“It was a very uncertain and emotional period,” says Beth Smith, Holt’s director of adoption for China, who walked with Holt’s China adoptive families through this long season of waiting.
During this time, Holt’s China adoption team held monthly virtual meetings where they shared any updates they had on the situation. But for many months, there wasn’t any new news to share. Beth also held regular one-on-one sessions with many families to discuss their individual situations, their children waiting in China and their options — such as possibly changing country programs.
“Most of the families were so committed to the child they were matched with that they were not interested in other options besides completing their process,” Beth says. As was the case for the Mohrs.
Over this time, there was limited communication with orphanages in China. Amanda, Justin and their girls sent birthday videos to Paige each year, and treasured any and every update they got about her through this time — even though they were few and far between.
“We always said we’re going to wait until they say, ‘No, there’s no way you can get her,’” Amanda says. “We just really felt we were in it for the long haul. Whatever it takes.”
Three birthdays, three school years, three Christmases passed. Kate and Blakely grew older, waiting for their little sister to finally join them.
Years of Waiting
In those years, their family life continued as normally as possible — and always in anticipation of bringing Paige into their family.
“It was really hard watching her grow up from a distance,” Justin says. “Your heart aches. ‘That’s another night in the orphanage. That’s another year in the orphanage…’”
As Paige continued to grow, they began to see some of the effects of prolonged time in the orphanage. Their updates about her began to reference developmental delays — which hadn’t existed in her initial file as just a 1-year-old. They considered how, if she had joined them at 20 months old, she wouldn’t have been fluent enough in Chinese for the language barrier to be as much of a hurdle when she was adopted. Whereas, when she did finally come home at age 5, learning English was a big part of her transition.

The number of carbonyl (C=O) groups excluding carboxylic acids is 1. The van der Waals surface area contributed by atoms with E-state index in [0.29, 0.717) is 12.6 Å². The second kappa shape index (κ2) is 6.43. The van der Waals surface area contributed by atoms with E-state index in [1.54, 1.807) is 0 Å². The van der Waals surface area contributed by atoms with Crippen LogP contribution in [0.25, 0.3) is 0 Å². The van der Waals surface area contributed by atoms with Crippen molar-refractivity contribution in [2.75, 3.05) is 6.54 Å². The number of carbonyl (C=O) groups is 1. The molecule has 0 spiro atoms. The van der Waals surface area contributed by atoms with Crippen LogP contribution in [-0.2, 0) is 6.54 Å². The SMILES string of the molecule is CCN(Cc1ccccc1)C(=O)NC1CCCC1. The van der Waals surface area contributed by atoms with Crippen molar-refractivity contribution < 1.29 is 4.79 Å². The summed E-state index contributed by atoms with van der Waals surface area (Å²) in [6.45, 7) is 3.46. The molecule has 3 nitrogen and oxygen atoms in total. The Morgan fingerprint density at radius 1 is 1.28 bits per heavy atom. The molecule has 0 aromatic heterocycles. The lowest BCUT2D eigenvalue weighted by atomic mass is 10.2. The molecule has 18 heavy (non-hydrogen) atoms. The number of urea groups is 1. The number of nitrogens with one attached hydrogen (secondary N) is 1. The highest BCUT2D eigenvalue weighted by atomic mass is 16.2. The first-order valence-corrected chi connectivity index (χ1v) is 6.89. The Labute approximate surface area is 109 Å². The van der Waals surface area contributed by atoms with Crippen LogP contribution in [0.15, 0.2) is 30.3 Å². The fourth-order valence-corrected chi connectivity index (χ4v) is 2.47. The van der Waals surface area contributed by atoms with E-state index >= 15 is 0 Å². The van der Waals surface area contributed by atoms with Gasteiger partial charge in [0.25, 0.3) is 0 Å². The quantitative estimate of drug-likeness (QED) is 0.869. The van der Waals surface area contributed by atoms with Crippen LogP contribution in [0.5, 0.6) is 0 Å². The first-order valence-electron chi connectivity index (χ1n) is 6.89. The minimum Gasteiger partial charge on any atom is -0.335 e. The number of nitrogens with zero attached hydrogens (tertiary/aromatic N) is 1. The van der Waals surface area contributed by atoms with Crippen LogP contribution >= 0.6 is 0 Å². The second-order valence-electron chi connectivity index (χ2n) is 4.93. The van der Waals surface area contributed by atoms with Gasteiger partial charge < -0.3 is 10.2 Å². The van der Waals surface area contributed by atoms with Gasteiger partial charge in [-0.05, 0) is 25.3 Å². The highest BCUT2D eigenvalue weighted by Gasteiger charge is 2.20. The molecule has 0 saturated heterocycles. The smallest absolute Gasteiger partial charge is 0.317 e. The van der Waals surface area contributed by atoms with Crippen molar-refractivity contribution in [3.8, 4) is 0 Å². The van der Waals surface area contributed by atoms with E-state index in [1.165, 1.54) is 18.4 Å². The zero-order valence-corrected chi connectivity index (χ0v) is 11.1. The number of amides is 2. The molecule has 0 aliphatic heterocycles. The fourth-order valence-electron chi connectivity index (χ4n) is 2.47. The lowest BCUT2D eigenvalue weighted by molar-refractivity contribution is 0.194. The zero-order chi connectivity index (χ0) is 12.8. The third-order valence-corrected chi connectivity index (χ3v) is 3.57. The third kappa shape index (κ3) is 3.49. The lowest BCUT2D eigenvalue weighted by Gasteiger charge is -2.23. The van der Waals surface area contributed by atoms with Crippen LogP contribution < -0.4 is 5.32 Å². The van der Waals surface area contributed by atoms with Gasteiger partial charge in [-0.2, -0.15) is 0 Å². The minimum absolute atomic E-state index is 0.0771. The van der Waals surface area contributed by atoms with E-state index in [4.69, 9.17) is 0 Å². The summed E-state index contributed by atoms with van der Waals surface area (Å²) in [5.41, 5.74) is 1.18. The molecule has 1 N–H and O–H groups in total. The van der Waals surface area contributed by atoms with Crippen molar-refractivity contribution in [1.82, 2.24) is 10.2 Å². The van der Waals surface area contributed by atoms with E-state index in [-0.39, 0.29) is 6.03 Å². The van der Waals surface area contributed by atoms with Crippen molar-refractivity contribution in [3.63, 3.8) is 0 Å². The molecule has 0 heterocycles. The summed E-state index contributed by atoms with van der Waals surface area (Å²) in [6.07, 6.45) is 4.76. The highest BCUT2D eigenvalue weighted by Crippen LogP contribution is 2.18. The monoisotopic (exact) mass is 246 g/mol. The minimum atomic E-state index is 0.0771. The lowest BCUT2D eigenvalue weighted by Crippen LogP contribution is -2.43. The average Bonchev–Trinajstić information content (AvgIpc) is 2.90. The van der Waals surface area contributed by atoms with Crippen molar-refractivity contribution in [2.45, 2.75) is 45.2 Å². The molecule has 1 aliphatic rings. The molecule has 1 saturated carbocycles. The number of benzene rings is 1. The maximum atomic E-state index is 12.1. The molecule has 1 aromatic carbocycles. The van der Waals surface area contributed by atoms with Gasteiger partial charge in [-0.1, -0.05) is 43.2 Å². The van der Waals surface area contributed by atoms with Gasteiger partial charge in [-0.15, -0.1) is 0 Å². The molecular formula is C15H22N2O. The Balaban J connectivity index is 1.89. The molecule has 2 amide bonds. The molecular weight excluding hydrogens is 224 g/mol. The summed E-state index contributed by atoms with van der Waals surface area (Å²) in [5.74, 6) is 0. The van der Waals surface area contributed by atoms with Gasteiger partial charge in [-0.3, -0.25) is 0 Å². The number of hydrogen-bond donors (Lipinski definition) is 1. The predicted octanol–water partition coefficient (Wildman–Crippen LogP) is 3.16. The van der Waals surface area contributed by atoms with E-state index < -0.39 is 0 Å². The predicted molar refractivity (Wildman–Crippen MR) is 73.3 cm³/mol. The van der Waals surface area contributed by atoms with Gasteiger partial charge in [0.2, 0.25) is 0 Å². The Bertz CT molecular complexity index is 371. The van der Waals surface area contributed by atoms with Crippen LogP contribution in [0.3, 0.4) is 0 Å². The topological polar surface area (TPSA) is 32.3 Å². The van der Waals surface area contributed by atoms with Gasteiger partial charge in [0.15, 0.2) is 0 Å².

But through the waiting, they saw God’s hand in it all.
“Waiting is not fun, but from a faith standpoint there’s always something that God does in the waiting,” Justin says. “As much as we wish it would have gone differently in the moment, looking back [we see how] the waiting did some amazing things in our life and our family.”
For one, he says he believes their love for Paige is even stronger because of having to wait.
“Waiting those years created a void and a longing to get her,” Justin says. “Our capacity to love her and receive her was even greater in the moment that we did get her.”
Now, every night that they tuck her into bed is all the more precious.
“People can say, ‘Look at all those wasted years,’” Amanda says. “And yes, there’s a reality that we have missed time with her. And there were a lot of hard times and a lot of tears, but I just don’t feel like it was all for a waste. God does not waste time. Our faith and our family — we have grown.”
“Waiting those years created a void and a longing to get her. Our capacity to love her and receive her was even greater in the moment that we did get her.”Justin, adoptive dad
In summer 2023, there began to be whispers of China reopening for adoption travel. For the nearly 50 families who had remained in Holt’s China program through this time, there was finally a light at the end of the tunnel.